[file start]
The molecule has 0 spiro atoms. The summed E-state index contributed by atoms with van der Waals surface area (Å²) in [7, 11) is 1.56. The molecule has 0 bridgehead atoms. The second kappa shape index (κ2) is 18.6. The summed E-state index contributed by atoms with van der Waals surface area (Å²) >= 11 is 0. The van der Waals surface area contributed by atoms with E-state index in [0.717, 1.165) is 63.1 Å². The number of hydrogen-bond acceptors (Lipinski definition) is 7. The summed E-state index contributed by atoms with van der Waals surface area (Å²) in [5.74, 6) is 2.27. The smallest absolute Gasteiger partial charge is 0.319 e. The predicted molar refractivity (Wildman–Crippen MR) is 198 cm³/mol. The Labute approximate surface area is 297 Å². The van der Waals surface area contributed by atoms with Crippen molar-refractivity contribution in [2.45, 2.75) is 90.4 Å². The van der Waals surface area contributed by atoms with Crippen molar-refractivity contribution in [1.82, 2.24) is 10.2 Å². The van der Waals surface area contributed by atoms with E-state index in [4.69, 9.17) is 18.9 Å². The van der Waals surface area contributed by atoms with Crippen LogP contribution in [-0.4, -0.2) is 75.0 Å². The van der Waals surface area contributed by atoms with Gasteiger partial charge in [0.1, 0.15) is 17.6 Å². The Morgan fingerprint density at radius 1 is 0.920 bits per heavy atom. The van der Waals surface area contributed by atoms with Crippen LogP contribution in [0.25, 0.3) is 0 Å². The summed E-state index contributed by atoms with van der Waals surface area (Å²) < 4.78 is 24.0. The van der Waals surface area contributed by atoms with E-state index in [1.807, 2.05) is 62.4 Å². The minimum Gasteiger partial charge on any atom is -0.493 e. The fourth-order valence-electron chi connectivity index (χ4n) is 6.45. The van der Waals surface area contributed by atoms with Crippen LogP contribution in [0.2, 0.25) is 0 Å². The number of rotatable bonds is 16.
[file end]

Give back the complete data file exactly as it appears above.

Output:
The molecule has 0 spiro atoms. The summed E-state index contributed by atoms with van der Waals surface area (Å²) in [7, 11) is 1.56. The molecule has 0 bridgehead atoms. The second kappa shape index (κ2) is 18.6. The summed E-state index contributed by atoms with van der Waals surface area (Å²) >= 11 is 0. The van der Waals surface area contributed by atoms with E-state index in [0.717, 1.165) is 63.1 Å². The number of hydrogen-bond acceptors (Lipinski definition) is 7. The summed E-state index contributed by atoms with van der Waals surface area (Å²) in [5.74, 6) is 2.27. The smallest absolute Gasteiger partial charge is 0.319 e. The predicted molar refractivity (Wildman–Crippen MR) is 198 cm³/mol. The Labute approximate surface area is 297 Å². The van der Waals surface area contributed by atoms with Crippen molar-refractivity contribution in [2.45, 2.75) is 90.4 Å². The van der Waals surface area contributed by atoms with Crippen molar-refractivity contribution in [1.82, 2.24) is 10.2 Å². The van der Waals surface area contributed by atoms with E-state index in [4.69, 9.17) is 18.9 Å². The van der Waals surface area contributed by atoms with Crippen LogP contribution in [-0.4, -0.2) is 75.0 Å². The van der Waals surface area contributed by atoms with Gasteiger partial charge in [0.1, 0.15) is 17.6 Å². The Morgan fingerprint density at radius 1 is 0.920 bits per heavy atom. The van der Waals surface area contributed by atoms with Crippen LogP contribution in [0.25, 0.3) is 0 Å². The summed E-state index contributed by atoms with van der Waals surface area (Å²) < 4.78 is 24.0. The van der Waals surface area contributed by atoms with E-state index in [1.807, 2.05) is 62.4 Å². The minimum Gasteiger partial charge on any atom is -0.493 e. The fourth-order valence-electron chi connectivity index (χ4n) is 6.45. The van der Waals surface area contributed by atoms with Crippen LogP contribution in [0.2, 0.25) is 0 Å². The number of rotatable bonds is 16.